“Breaking ball was better today. Cutter was much better today. Still got to work on my heater a little bit, looking to get a little more zip to that pitch. Timing of my delivery was still a little bit off.”

But Wainwright had a handful of swings and misses, something he hadn’t been doing with any pitch. “The velo(city) on the other two pitches (curveball and cutter) were back to where they needed to be,” he said.

“Baby steps.”

Marmol noted the improvement in Wainwright’s pitches other than his fastball but added, “At the end of the day, you look at the (pitching) line and that’s not what you want.”

Ordinarily, Wainwright would not undertake participating in a pregame ceremony on the day he was pitching. But this was Yadi and Albert.

“I declined at first because I knew it was going to be in my warmup,” he said. “And I was asked again. And I thought, you know what, this is a special time for those two and I feel like I owe it to them to be a part of it. I wouldn’t have done it if I was a second-year player. But I’ve been here a long time and been teammates with them a long time and felt like I ought to. I wouldn’t miss that.”

Marmol said Wainwright could have filmed his remarks a day earlier.

“He could have done it a lot of different ways but he wanted to make sure it was special for those two guys,” Marmol said.

Wainwright and Molina, who made their big-league record-extending 328th start together, have a special bond.

“I reminded Yadi the other day that he had set the record for most putouts (by a catcher). I got a bunch of those. He’s welcome,” said Wainwright, with as much of a joke as he could muster Sunday.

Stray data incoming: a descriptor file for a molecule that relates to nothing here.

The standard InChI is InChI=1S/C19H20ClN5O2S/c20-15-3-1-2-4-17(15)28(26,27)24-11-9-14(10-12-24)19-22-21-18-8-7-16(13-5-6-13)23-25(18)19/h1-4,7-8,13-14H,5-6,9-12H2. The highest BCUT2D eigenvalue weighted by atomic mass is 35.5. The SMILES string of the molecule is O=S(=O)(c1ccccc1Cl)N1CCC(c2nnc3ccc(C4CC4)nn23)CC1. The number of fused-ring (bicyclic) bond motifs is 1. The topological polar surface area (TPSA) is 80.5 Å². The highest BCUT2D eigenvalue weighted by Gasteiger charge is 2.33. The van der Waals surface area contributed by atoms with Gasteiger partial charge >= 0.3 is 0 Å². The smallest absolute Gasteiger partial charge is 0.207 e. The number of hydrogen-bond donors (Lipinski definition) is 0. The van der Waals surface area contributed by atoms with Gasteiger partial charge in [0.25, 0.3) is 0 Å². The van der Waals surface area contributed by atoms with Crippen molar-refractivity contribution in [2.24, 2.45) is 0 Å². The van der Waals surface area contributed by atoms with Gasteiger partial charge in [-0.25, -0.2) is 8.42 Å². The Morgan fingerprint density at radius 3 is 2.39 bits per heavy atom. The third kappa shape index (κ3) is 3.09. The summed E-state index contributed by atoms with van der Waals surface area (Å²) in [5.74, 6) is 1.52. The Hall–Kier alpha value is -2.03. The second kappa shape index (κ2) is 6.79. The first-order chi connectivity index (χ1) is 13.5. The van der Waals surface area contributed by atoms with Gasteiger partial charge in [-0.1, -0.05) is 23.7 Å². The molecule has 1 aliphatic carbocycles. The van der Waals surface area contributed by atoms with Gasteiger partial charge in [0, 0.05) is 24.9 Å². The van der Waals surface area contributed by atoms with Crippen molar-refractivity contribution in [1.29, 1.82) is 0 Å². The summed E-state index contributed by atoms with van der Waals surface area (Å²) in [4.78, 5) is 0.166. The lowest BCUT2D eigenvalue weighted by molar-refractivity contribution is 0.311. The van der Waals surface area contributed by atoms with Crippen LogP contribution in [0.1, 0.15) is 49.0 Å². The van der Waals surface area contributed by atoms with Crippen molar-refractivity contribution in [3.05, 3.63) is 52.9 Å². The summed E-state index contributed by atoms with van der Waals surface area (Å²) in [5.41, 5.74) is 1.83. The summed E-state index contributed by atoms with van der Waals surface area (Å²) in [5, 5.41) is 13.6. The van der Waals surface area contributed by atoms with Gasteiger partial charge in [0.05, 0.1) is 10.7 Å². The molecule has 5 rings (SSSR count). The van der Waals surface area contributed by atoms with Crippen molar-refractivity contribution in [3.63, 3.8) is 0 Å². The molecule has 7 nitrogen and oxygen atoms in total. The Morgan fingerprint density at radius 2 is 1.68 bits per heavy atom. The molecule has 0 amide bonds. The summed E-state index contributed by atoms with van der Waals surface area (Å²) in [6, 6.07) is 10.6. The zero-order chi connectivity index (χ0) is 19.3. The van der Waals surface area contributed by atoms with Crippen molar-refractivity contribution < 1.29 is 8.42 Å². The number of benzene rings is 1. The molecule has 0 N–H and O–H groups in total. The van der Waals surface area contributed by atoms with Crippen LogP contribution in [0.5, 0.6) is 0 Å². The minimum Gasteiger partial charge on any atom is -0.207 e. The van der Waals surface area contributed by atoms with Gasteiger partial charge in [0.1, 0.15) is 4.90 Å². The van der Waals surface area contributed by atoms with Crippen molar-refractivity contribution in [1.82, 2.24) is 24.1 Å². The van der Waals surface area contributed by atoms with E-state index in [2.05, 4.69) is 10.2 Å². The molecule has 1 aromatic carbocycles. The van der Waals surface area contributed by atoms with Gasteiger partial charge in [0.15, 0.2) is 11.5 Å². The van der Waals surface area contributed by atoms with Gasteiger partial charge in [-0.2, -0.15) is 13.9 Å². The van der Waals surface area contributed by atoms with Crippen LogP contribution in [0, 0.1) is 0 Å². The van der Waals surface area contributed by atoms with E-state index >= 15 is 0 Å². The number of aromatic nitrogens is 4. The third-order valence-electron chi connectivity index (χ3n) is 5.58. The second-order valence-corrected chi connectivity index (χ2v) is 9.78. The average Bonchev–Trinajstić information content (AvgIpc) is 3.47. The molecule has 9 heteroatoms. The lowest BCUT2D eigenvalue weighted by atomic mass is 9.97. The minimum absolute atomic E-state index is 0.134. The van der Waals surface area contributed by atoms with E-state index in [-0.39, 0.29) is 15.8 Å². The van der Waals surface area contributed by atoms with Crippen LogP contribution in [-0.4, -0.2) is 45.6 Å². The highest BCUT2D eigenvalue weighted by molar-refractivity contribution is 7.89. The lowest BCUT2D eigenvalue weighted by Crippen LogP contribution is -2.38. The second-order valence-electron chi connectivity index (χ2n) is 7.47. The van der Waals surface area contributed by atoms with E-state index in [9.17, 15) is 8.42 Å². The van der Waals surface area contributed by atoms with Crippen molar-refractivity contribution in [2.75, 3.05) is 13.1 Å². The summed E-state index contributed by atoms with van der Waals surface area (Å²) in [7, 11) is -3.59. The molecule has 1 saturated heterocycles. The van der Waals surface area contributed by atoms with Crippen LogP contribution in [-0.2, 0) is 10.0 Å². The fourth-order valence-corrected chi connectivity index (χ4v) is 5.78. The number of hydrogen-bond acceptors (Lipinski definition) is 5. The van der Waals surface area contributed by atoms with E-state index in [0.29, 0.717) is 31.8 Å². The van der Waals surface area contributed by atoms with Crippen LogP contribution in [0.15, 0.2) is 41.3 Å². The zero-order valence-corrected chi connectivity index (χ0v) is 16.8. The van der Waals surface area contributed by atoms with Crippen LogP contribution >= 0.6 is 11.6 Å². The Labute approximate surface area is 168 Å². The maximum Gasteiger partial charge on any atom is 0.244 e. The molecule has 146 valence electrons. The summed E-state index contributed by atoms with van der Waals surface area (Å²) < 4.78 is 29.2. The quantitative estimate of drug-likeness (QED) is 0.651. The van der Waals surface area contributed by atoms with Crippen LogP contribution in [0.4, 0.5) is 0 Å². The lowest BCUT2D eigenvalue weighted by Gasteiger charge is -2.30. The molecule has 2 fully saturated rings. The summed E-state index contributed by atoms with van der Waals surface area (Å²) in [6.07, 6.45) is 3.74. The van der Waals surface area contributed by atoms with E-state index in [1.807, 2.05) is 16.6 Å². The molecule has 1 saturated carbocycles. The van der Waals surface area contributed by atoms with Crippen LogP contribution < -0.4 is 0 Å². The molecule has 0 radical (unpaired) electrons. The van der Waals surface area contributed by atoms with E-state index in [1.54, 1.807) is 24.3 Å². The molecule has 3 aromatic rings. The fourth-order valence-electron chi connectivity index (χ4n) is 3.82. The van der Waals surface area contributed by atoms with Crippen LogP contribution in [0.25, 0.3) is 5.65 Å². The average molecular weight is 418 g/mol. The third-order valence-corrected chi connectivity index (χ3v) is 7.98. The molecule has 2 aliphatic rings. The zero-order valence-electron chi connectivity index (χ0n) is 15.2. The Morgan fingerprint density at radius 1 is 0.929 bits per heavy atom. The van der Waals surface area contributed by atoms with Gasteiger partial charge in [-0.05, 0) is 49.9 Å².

He normally takes little time in warming up but he said he didn’t shortchange his prep work Sunday, so there was no excuse.

“We started late because I wasn’t going to,” he said.

But, after a five-pitch first inning, it went mostly downhill.

“This is bad timing,” Wainwright said. “Every time you play a big-league season you’re going to have a little series of games where things are not going your way. It’s unfortunate this is the last month of the season. The only difference between this year and last year was my September was great last year, and this year it wasn’t.

“I kind of ruined a good season with these last four starts. That’s the first losing season I’ve ever had pitching a full season. Didn’t get to 200 innings (191 2/3) Didn’t get to 200 wins (195). Didn’t really do a dad-gum thing that I wanted to, except help us win some games.

“I also know I should have won a lot of games in the middle there when I pitched very well and didn’t get any breaks. Yeah, just a tough ending. Good thing we’ve got another month to play.”

Will we see him pitch again next weekend?

“I have no idea,” Wainwright said. “I’m good enough to keep making adjustments and keep growing and gaining steam towards the end goal.”

Miles Mikolas, the new staff ace, said, “He’s gearing up for the playoffs and I’m sure he’s got an extra playoff gear that a lot of people probably don’t realize that he has. We know he’ll be ready.”

Pujols, who has a daughter with Down syndrome, historically had performed well on ‘Buddy Walk’ Day, once hitting three homers in one of those Sunday games here during his first tour with the Cardinals.

It was ‘Buddy Walk Day’ for Down syndrome kids at Busch Stadium on Sunday and Pujols didn’t disappoint. After he left the game, Juan Yepez came in to play first base and had two doubles, giving the pair three doubles and a homer.

“Pretty good, huh?” Yepez said. “The Hall of Fame — and the future.”

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Rick Hummel is a Cardinals beat writer for the St. Louis Post-Dispatch.